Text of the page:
Village Voice: Mother Daughter Book Clubs Offer Empowering Approach to Raising Brave Girls
By Jen Jones and Cynthia Hornig May 1, 2014
In 2000, Lori Day and her then 8-year-old daughter Charlotte Kugler formed a mother-daughter book club. It included four other mother-daughter pairs and lasted six enriching years. Their shared book club experience is the inspiration behind Her Next Chapter, a just released book the dynamic duo wrote together to guide a new generation of moms (and any female role models in the lives of girls) through the challenges of girlhood. Read more…
April 20, 2104
Years ago, as the working mother of a young daughter, I sometimes struggled to achieve that elusive work/home “balance” women often speak of so wistfully. I looked for ways to spend quality time with my daughter. One of the most fulfilling and most memorable undertakings of those years was the formation of a mother-daughter book club, a collaboration with my then-eight-year-old daughter and four other mother-daughter pairs that would last for six years. Read more…
Girls, Moms, Form Bonds Through Book Clubs
By Ronni Gordon April 14, 2014
Charlotte Kugler ’14 and her mother, Lori Day, have written a book about the ways that mother-daughter book clubs can help girls grow into strong, self-confident women. Read more…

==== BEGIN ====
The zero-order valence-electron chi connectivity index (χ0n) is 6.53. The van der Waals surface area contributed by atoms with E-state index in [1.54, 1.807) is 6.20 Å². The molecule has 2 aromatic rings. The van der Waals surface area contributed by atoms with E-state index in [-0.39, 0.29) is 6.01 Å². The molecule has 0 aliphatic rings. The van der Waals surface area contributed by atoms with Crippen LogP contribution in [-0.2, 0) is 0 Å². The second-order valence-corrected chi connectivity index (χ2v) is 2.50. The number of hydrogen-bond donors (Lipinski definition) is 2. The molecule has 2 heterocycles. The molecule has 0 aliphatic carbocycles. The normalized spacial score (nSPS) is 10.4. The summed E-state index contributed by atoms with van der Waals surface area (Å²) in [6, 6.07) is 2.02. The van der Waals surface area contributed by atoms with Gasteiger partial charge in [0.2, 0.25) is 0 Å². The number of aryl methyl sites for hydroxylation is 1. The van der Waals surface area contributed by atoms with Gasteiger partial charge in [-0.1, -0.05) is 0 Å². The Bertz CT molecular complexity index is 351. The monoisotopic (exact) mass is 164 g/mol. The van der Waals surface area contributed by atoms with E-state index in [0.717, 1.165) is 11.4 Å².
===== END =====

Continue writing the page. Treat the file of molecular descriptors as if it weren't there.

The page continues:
How to Parent? Hard Science, Light Humor: Parenting Books 2014
By Kathryn E. Livingston Mar 07, 2014
Today’s parents have science savvy—they demand evidence-based information, but want it delivered with cleverness and wit (who has time to read a dry scientific treatise when baby’s diapers are wet?). To wit, the spring/summer lists include a number of meticulously researched but reader-friendly and entertaining titles parents can pick up and put down at their leisure (or rather, when junior’s schedule allows a break). Read more…
Family Book Clubs Strengthen Reading Skills and Relationships
By Shannan Younger Feb 2014
“Anything that gets kids reading and gets them excited about turning the page is what you should be reading, even if that’s comic books,” says Lori Day, educational psychologist, parenting coach and author of “Her Next Chapter,” a book about mother-daughter book clubs to be released this spring.
She adds that family book club can also be a way for parents to impart family values, be it racial identity, religion or appreciation of the arts.
Books connect parents and kids in new ways and tackle a variety of important subjects that are sometime hard to discuss, such as bullying and sexualization.
“When reading about what is happening to the characters in a book, the discussion can pivot from what’s happening to the protagonist to what’s happening with the kids in the club,” Day says. “Children start talking about their real lives and the club allows a side door into a conversation that’s hard to start out of the blue.” Read more…